Another miracle happened when Elijah died. “Well, he didn’t really die,” says Rabbi Micah Peltz of Temple Beth Sholom in Cherry Hill. “He was taken up to God in a fiery chariot. Elijah is the only person in the Bible whose life on Earth ends that way. So, we believe that Elijah is waiting with God in Heaven and will come down to Earth and be the harbinger of the Messiah and the time of redemption.”

What does all of this have to do with Passover? “At the seder, we’re talking about a time of redemption when God delivered the Israelites out of slavery,” Peltz says. “Elijah is honored because he will signal the next period of redemption. 

“But Passover is not the only time that Elijah is present,” he adds. “He is part of our worship when that covenant with God is made, renewed and celebrated at different moments in our Jewish lives.”

“For example, at the end of every Havdalah, we sing ‘Eliahu Hanavi,’ to honor our covenant with God,” Gruenberg says. “The Saturday immediately preceding Passover is Shabbat Hagadol, the ‘Great Shabbat,’ and refers to a passage in Malachi that, on the day of redemption, God will send Elijah to herald the Messiah. And, at a traditional bris, there is the Elijah’s Chair. The person holding the baby sits in that chair and as the circumcision is performed and the new covenant is made with God, Elijah witnesses it.”

“Elijah is the one who tells God that the Israelites are not observing the commandments,” Wachs says. “He accuses the Jewish people of breaking the covenant, so now he comes to the bris, to the seder and Shabbat to ensure that Jews are observing the commandments to perform those rituals and honor our covenant with God.”

That, the experts say, is one reason for the tradition of opening the front door and calling for Elijah. “In a sense, it is calling for Elijah to witness our seder,” Gruenberg says. “In another sense, it is giving the kids something to do.”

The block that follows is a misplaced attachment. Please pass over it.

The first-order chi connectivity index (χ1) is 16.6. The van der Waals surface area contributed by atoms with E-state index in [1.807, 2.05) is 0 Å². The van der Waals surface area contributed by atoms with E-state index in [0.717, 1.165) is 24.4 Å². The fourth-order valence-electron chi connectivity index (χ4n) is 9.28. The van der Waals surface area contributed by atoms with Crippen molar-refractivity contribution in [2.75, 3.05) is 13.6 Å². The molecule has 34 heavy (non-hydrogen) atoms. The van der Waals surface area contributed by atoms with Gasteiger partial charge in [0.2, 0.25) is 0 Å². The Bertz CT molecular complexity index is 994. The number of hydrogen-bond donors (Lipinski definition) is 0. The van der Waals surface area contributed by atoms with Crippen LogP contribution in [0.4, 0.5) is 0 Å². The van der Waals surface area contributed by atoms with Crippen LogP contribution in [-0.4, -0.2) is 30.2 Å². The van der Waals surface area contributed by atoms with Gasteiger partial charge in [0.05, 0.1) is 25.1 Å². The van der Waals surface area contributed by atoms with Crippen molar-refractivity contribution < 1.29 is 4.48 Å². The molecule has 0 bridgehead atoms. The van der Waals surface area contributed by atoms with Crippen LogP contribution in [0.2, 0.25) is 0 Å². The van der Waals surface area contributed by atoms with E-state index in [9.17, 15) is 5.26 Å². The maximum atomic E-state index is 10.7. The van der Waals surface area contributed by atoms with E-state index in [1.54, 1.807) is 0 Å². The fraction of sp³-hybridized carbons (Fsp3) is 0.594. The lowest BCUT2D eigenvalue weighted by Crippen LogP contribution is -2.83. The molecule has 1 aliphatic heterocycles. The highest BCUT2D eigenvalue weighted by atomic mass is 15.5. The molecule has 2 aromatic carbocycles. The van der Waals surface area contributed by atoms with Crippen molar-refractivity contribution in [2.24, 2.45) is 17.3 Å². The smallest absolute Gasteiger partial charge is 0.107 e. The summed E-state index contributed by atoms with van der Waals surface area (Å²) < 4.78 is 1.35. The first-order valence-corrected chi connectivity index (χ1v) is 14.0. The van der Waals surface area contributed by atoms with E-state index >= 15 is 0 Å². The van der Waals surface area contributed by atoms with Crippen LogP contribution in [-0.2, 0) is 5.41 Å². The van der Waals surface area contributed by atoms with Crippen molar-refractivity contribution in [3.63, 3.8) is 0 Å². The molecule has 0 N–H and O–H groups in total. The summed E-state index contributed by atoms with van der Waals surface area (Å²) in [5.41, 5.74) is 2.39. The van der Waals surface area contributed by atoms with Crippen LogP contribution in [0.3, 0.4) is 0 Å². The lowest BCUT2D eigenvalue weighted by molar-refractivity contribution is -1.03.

Wachs offers a third interpretation. For centuries, European Jews suffered terribly during the time between Passover and Shavuot, which coincides with Easter, Wachs says. “It was commonly believed that the Jews killed Jesus,” he says. “There was a horrible calumny about Jews killing Christian babies for their blood to mix with the matzah. It was preached from pulpits, as was the statement that the Jews were drinking blood at seders.

“It got so bad that some rabbis had people drink white wine” at their seders, he adds. “So, opening the door was their way to say, ‘Come into our house and see what we are doing. Let anyone who is hungry come and eat with us.’ ”

On that table is Elijah’s Cup. Why do we have a cup of wine for him, as opposed to another chair? It’s a cup of wine for a reason, the experts say. 

“The four cups of wine that we drink honor the four promises that God made to the Israelites in Egypt,” Peltz says. “ ‘I will bring you out from under the burdens of the Egyptians, I will deliver you from their bondage, I will redeem you with an out-stretched arm, and I will take you for my people.’ Those four things have been done. But there is a fifth promise: ‘I will bring you into the land which I swore to give to Abraham, to Isaac, and to Jacob.’ Now, that didn’t happen until after Exodus, after the story that we are telling in the seder. So should we drink a fifth cup of wine during the seder or not? Elijah’s cup is that fifth cup — but we don’t drink it.”

“There are a few questions like that one that rabbis can’t answer,” Wachs says. “For those questions, there is a saying, ‘We’ll wait until Elijah comes and ask him.’”

Melissa Jacobs is the senior editor of Special Sections.